Eric: Welcome to the GeriPal Podcast this is Eric Widera.
Alex: This is Alex Smith.
Eric: Alex, we have a couple of people in our studio audience today.
Alex: We have a couple people here in our studio audience. We have Kirsten Bibbins-Domingo who is a professor of medicine. She was the chair of the committee of The National Academy of Sciences, Engineering and Medicine which provide recommendations about integrating social care into the delivery of healthcare. She’s a general internist and we’re so delighted that you could be here today.
Kirsten: I’m thrilled to be here.
Alex: We also have Anne Kelly who’s a frequent guest and host on our podcast welcome back Anne.
Anne: Thanks guys.
Eric: We’re going to be talking about this, Kirsten, you just published a paper in JAMA on this topic. But before we jump into this we always start off with a song request. Do you have a request for Alex?
Kirsten: Well, I’ve requested Waiting on the World to Change.
Alex: Why this song request?
Kirsten: Well, I really loved the song and it sort of puts me in mind when we want to do things to change the world and we’re sort of stuck in the way the world is – we’re sometimes waiting. So it just resonated with me for this theme too.
Alex: Mm-hmm (affirmative). Great.
Alex: Perfect in every way – as always with the GeriPal Podcast [laughter].
Eric: Fascinating. That was great. So we’re going to jump right into this topic. So Kirsten, you just had a paper published in November in JAMA titled Integrating Social Care Into The Delivery Of Healthcare, giving five activities in healthcare settings that address social needs. We’ll talk about each one of those five. But before we do, how’d you get interested in this topic? Why?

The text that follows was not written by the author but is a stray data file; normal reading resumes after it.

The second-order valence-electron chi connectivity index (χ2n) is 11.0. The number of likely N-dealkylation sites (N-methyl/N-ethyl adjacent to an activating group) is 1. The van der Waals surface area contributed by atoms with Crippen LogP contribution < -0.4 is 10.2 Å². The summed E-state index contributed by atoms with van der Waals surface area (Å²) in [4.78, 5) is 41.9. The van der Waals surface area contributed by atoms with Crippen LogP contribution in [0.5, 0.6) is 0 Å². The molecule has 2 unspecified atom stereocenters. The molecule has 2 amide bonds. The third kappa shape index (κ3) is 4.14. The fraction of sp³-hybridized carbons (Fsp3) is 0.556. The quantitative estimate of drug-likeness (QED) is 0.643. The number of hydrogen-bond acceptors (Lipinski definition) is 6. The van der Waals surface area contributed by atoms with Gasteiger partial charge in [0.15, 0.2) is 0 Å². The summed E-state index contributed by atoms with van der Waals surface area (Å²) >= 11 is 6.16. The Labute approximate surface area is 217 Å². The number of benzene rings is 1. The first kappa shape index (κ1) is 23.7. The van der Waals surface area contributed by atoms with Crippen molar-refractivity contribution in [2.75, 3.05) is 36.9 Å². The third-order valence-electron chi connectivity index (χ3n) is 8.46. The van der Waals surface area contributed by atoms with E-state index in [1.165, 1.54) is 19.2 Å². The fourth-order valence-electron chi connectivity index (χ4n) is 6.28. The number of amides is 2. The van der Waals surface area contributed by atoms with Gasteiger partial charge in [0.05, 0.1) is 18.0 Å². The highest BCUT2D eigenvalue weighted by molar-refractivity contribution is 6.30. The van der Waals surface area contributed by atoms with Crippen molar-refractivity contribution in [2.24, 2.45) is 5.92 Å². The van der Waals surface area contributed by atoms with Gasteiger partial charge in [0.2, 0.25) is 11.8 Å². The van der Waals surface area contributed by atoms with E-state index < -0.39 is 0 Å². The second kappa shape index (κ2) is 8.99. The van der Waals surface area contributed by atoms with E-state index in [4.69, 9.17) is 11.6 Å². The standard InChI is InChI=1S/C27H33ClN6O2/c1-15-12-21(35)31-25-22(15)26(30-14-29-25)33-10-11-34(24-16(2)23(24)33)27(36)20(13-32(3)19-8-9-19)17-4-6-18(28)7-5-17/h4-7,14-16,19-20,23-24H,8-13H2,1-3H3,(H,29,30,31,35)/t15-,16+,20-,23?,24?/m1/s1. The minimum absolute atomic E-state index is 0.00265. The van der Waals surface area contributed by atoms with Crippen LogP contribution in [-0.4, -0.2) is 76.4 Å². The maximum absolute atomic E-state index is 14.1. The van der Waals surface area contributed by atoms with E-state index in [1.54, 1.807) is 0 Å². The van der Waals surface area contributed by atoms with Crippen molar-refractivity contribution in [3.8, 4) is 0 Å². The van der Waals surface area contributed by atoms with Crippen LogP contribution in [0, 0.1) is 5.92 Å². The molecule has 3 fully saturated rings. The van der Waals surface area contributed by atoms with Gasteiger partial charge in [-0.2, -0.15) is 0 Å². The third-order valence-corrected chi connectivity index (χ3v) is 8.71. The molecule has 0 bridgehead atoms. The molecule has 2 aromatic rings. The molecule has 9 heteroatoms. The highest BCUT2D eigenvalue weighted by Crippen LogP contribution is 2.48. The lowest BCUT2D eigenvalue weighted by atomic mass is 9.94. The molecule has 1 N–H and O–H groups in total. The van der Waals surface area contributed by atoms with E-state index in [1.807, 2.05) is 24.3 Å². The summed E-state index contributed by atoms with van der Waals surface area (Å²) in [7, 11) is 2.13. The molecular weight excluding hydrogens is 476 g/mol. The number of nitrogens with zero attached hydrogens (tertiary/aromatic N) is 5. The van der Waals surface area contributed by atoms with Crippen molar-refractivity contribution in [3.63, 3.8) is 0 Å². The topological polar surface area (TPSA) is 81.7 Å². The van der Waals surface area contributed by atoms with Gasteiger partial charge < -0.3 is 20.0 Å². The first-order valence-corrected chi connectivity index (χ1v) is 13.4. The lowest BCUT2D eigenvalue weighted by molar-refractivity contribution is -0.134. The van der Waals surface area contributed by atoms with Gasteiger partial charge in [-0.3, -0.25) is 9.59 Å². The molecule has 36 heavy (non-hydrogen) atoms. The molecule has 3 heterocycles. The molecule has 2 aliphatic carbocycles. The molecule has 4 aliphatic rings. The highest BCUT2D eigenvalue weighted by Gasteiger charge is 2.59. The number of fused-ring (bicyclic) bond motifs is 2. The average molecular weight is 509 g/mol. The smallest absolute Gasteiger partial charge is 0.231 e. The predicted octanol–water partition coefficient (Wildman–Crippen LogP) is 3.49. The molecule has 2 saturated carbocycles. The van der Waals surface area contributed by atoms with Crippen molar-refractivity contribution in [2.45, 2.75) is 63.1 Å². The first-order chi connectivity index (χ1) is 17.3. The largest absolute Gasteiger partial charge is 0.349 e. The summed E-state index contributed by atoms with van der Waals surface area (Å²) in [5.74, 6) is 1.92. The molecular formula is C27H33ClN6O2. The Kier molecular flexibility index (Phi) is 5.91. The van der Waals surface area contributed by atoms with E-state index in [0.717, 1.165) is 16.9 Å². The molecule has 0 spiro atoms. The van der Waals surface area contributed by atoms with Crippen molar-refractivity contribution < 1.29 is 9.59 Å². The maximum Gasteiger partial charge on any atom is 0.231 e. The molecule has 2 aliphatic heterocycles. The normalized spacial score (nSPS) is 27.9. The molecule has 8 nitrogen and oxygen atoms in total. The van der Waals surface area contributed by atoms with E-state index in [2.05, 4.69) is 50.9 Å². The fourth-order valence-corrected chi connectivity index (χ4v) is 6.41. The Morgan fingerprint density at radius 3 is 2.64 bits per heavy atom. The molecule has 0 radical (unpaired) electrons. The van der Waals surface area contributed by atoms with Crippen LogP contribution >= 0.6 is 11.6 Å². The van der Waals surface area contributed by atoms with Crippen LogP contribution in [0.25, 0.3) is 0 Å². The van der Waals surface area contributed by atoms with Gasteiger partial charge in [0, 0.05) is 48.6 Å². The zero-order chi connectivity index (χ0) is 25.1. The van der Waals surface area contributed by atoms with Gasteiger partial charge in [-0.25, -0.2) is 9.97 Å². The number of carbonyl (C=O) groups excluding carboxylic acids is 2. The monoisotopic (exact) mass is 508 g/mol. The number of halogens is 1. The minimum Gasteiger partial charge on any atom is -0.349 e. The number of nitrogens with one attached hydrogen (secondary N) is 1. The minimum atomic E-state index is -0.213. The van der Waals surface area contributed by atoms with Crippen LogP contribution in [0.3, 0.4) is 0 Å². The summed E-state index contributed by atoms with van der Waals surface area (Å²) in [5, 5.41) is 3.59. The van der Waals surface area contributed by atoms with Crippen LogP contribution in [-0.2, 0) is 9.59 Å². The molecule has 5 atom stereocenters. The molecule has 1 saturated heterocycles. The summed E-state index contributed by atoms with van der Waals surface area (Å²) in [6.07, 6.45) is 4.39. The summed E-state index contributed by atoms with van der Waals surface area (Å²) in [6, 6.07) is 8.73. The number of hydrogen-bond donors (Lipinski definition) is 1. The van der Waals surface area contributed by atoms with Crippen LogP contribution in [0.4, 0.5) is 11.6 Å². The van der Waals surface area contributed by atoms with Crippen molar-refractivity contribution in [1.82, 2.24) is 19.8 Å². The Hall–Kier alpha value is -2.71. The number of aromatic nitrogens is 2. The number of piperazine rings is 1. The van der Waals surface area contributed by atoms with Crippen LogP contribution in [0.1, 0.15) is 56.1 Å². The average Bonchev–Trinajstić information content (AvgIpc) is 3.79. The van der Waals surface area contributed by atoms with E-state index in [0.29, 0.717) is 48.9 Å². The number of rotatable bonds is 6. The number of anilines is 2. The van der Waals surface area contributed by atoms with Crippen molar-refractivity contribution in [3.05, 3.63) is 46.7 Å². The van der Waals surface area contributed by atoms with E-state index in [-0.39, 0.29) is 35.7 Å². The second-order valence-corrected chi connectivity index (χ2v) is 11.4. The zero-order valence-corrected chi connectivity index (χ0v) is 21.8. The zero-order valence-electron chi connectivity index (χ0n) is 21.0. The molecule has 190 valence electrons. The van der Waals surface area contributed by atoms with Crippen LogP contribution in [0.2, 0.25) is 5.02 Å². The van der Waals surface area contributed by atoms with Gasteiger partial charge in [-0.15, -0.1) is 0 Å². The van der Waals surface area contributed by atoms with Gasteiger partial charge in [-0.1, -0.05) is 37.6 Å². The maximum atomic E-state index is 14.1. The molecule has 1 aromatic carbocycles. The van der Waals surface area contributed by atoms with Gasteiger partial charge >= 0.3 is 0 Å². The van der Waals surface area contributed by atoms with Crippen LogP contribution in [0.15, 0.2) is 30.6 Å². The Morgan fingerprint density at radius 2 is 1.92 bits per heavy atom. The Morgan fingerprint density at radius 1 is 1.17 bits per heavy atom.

Kirsten: Great. So the paper that we published was actually about a larger report that we were involved with in the national academies. I think everyone knows that in healthcare we’re not quite achieving everything we want to achieve in healthcare. A lot of that is because there are many things related to the social context that our patients are living in that really affect what happens to them and their health outcomes. The Robert Wood Johnson Foundation calls this the blind spot of medicine, right? That in fact our most socially complex patients are also those patients who have the most health needs often. And physicians feel particularly ill equipped to deal with the social needs of their patients.